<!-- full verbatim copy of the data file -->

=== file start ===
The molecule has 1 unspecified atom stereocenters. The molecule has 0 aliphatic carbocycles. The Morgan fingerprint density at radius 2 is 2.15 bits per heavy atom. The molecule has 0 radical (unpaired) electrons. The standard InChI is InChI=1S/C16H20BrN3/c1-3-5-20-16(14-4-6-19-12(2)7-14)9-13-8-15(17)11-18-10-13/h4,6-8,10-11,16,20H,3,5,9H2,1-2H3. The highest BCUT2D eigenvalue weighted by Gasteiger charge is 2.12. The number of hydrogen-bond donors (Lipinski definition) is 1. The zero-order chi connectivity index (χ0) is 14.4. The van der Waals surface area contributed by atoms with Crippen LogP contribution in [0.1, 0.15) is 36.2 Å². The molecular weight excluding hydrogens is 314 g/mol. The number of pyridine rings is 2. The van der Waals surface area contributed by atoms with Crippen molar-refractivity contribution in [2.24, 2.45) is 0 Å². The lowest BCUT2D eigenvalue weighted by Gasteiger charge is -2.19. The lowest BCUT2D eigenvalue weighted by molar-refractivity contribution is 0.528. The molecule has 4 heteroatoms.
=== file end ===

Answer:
The molecule has 1 unspecified atom stereocenters. The molecule has 0 aliphatic carbocycles. The Morgan fingerprint density at radius 2 is 2.15 bits per heavy atom. The molecule has 0 radical (unpaired) electrons. The standard InChI is InChI=1S/C16H20BrN3/c1-3-5-20-16(14-4-6-19-12(2)7-14)9-13-8-15(17)11-18-10-13/h4,6-8,10-11,16,20H,3,5,9H2,1-2H3. The highest BCUT2D eigenvalue weighted by Gasteiger charge is 2.12. The number of hydrogen-bond donors (Lipinski definition) is 1. The zero-order chi connectivity index (χ0) is 14.4. The van der Waals surface area contributed by atoms with Crippen LogP contribution in [0.1, 0.15) is 36.2 Å². The molecular weight excluding hydrogens is 314 g/mol. The number of pyridine rings is 2. The van der Waals surface area contributed by atoms with Crippen molar-refractivity contribution in [2.24, 2.45) is 0 Å². The lowest BCUT2D eigenvalue weighted by Gasteiger charge is -2.19. The lowest BCUT2D eigenvalue weighted by molar-refractivity contribution is 0.528. The molecule has 4 heteroatoms.